Die-cut squares and rectangles form a variety of images as pages are turned, introducing little ones to the versatility of these basic shapes.
Three small squares become the windows of, in turn, a bus and a train. One square can be a book or a tea kettle (called here a “pot”). A rectangle turns into a door or a toy block. Two rectangles become candles or pencils. One small square is an ice cube or a segment of a chocolate bar, while four little squares can form a window or a gift-wrapped present. The final page asks readers to guess what a horizontal rectangle might be. Flipping to the back cover reveals it to be the opening of a mail box. (Though it is a red box on a post rather than the iconic U.S. Postal Service blue box, its use should be clear, with a bit of explanation.) Simple illustrations with bold lines and vivid colors combine with the die-cut squares and rectangles to encourage children to guess what these shapes might become and to recognize how they are part of larger images. Structured in a similar manner, Circles invites readers to explore the many different pictures that circles can contribute to, including an apple, an egg, a car with wheels, and more.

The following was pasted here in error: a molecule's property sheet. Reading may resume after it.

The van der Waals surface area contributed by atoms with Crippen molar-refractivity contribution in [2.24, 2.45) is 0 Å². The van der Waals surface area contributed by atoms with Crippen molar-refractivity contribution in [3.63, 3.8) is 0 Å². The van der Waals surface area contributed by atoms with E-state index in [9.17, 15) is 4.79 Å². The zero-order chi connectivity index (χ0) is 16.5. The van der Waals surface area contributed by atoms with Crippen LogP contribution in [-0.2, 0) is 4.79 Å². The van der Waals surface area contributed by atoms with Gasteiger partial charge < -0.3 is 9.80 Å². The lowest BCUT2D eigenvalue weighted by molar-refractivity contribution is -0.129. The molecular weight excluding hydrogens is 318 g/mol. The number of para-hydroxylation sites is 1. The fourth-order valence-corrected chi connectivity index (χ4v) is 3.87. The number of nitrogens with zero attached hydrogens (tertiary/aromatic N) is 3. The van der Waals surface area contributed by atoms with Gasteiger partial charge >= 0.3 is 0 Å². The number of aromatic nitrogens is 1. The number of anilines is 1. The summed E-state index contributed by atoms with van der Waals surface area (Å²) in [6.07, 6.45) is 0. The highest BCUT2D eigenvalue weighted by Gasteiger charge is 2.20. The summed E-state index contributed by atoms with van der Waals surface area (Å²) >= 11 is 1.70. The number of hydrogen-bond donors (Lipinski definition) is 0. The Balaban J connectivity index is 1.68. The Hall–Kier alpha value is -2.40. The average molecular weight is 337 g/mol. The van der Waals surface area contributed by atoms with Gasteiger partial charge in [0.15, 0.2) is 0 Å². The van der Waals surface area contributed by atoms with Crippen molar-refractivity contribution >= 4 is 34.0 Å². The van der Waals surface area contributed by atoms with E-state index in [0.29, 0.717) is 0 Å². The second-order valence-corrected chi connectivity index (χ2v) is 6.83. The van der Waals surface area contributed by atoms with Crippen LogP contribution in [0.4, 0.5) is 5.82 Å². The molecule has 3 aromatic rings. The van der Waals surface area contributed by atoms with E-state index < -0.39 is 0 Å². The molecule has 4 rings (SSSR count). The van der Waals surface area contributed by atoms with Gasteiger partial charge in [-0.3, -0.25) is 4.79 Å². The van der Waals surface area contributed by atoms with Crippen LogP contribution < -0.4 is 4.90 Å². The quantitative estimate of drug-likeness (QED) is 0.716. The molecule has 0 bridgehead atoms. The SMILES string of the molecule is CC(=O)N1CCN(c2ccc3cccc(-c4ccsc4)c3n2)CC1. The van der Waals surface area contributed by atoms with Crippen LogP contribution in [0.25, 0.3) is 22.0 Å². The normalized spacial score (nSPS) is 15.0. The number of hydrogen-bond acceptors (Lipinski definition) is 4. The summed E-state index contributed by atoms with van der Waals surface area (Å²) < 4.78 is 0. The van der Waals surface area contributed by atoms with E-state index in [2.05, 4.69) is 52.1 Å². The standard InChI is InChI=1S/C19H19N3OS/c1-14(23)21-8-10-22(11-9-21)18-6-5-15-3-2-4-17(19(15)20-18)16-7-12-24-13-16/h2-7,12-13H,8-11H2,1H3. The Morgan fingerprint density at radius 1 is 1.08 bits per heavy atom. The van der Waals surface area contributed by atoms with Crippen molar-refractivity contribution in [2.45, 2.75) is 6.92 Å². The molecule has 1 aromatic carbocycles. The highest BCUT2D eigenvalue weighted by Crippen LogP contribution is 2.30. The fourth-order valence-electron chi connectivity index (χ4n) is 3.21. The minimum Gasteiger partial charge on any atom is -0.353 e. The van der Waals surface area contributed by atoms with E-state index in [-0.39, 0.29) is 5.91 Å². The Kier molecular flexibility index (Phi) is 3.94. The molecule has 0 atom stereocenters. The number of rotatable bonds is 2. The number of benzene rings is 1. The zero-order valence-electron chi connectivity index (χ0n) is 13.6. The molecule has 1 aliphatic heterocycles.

An engaging, visually appealing introduction to basic shapes, developmentally appropriate for infants and toddlers. (Board book. 1-3)